The most substantial risk facing the Irish economy is the outcome of the Brexit negotiations, according to the Economic and Social Research Institute (ESRI).
The research group released its latest Quarterly Economic Commentary for Autumn 2018, and has, however, revised up its forecast for GDP.
For 2018, the group has increased its estimates for GDP from 4.7% to 8.9%, followed by a growth of 4.5% in 2019.
‘There are two reasons for the revision,’ the report read, ‘firstly domestic consumption and modified investment have grown at a faster pace through the first half of 2018 than was previously expected’.
‘Secondly, considerable volatility in the trade balance, with imports registering negative growth over the same period has also led us to revise our forecasts.’
The research institute added that its 2019 revision works on the assumption that a European Economic Agreement (EEA) will exist between the UK and the EU after March 2019.
It said, ‘If a no-deal Brexit were to materialise in March 2019 the economy could be confronted by a highly adverse economic shock.
‘Either way, given the strong pace of current economic activity and the possibility of a highly adverse shock, a neutral budget is the optimal policy choice at this point.’
In order to deal with Brexit, the ERSI said that the ‘most prudent policy’ would be to run budgetary surpluses and reduce the level of indebtedness in order to buffer future economic shocks.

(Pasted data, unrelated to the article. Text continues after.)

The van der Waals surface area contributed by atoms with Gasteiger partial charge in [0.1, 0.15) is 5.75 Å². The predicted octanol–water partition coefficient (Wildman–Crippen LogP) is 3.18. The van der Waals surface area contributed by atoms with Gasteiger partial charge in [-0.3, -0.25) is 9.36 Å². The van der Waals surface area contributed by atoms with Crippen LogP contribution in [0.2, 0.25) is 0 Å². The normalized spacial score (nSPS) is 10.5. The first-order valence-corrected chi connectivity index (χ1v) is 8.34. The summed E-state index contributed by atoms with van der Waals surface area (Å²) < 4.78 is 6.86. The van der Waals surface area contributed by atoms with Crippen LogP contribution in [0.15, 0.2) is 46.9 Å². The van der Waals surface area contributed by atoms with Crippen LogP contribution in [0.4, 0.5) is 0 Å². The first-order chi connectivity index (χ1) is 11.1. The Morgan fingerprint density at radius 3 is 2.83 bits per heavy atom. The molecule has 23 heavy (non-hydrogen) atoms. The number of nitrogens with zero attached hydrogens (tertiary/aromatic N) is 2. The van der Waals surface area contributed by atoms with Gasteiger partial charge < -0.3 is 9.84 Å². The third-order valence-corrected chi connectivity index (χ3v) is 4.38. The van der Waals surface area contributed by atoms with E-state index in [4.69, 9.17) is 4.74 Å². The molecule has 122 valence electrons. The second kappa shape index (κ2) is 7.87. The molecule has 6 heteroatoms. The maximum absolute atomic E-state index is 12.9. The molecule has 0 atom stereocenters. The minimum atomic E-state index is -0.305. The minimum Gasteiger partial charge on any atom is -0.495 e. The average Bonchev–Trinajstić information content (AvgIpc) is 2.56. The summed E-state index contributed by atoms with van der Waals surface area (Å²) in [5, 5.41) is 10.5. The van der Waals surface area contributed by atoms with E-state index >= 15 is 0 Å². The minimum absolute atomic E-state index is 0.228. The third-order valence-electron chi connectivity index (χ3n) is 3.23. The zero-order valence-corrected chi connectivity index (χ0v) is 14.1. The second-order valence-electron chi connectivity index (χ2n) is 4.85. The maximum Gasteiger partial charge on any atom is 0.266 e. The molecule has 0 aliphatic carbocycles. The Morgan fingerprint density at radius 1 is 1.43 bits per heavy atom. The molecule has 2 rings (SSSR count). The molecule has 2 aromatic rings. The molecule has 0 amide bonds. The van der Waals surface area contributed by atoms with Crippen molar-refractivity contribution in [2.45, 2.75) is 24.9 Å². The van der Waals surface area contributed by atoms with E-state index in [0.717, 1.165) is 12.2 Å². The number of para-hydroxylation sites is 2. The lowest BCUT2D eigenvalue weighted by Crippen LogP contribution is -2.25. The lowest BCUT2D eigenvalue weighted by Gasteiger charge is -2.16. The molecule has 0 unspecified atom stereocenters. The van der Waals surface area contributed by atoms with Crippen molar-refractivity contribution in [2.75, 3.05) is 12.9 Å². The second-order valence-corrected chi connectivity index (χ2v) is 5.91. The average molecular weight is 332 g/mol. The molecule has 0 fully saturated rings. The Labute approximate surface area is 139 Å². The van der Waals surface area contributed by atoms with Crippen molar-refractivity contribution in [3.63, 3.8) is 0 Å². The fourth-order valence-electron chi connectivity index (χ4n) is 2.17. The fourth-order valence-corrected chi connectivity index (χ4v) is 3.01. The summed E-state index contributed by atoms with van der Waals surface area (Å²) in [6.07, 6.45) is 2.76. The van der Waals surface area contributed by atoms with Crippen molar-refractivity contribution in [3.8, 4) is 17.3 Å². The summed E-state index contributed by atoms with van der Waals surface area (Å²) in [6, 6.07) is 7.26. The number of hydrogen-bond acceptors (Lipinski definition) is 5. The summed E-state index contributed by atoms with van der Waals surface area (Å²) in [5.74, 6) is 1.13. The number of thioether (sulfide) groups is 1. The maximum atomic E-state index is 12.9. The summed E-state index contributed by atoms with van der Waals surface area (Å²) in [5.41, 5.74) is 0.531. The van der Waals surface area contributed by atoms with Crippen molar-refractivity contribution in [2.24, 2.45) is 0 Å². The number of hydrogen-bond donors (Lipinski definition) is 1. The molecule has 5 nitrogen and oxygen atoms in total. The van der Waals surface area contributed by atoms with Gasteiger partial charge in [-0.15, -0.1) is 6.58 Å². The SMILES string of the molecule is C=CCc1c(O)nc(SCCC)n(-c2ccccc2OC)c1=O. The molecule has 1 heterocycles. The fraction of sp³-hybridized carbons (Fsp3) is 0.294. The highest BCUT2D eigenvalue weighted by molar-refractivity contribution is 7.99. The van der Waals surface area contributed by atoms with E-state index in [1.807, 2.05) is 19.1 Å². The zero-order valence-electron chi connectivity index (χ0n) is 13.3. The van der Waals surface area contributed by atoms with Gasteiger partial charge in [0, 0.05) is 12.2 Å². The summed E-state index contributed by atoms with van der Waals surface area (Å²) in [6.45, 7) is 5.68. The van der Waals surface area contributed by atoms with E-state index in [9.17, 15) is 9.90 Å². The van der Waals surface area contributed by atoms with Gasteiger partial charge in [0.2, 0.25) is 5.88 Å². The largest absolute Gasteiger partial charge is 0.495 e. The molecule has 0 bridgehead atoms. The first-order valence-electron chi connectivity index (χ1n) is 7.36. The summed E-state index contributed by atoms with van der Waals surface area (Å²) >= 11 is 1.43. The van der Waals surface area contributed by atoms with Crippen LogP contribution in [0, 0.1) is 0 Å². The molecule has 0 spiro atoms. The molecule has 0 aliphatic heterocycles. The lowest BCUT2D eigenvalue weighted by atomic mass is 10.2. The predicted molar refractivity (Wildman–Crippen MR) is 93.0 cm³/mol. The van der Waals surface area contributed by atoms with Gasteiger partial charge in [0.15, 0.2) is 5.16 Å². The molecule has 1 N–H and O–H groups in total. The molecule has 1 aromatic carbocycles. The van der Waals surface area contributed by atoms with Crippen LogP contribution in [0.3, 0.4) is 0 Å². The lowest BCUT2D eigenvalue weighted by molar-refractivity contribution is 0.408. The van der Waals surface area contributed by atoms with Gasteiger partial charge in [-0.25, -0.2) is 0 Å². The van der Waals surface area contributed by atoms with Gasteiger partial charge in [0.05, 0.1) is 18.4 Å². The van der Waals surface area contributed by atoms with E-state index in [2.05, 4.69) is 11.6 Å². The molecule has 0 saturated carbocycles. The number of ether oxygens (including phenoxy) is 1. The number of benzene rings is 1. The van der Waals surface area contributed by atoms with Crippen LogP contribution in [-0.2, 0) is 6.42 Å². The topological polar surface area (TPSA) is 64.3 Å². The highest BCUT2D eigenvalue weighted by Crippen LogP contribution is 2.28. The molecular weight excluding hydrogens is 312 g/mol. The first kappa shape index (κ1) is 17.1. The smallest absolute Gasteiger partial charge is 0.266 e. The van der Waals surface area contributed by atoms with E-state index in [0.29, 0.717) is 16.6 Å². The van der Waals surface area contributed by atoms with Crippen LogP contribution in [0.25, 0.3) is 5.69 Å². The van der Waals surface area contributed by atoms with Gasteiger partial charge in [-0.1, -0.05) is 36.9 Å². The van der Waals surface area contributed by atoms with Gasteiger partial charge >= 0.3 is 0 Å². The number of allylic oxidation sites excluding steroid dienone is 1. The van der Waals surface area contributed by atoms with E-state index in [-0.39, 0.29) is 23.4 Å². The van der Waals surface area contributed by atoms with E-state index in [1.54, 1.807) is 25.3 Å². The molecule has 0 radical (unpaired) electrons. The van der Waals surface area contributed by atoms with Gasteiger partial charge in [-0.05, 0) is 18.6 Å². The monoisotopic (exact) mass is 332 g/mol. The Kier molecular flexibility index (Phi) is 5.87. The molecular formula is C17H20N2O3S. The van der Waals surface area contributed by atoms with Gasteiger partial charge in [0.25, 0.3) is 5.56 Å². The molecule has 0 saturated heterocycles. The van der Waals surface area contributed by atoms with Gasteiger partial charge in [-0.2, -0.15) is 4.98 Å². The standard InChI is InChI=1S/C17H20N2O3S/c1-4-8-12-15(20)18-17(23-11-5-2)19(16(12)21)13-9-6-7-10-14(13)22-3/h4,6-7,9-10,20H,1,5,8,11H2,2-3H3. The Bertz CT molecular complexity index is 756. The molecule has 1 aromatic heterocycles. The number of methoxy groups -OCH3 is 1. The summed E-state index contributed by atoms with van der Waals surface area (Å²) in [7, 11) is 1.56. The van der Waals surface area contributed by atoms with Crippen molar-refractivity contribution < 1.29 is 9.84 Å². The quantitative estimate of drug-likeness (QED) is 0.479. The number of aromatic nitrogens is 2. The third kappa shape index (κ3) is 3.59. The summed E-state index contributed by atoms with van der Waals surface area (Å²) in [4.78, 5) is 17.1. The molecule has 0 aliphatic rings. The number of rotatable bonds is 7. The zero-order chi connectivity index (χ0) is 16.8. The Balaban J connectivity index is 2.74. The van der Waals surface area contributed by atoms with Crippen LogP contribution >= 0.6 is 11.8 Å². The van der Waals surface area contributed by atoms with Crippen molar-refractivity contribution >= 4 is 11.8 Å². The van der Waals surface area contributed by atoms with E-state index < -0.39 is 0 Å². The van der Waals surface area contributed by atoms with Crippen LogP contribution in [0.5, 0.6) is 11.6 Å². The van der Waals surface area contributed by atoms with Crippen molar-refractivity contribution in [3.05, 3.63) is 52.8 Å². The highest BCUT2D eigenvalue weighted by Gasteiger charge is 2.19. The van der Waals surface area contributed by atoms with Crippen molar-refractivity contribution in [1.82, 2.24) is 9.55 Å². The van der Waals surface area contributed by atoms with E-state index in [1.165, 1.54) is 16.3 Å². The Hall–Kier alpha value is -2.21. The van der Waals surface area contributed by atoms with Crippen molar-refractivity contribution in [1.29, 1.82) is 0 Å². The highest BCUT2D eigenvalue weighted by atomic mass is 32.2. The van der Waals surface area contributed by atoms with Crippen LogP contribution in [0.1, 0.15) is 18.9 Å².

It has recommended a ‘holding budget’ for Budget 2019, saying that it should ‘look to neither inflate nor deflate the economy’, but focus on mitigating the effects of Brexit, as well as managing infrastructural deficits in areas such as housing.
The ESRI said that the summit of European Union leaders in October may provide some clarity regarding the nature of Brexit, but added that, at this stage, ‘it is prudent to assume that a no-deal outcome is a real possibility’.
Last week the ESRI released a report that revealed that Irish are looking at a €19 increase in their weekly grocery shop in the event of a no-deal Brexit.
© 2018 Checkout – your source for the latest Irish retail news. Article by Aidan O’Sullivan. Click subscribe to sign up for the Checkout print edition.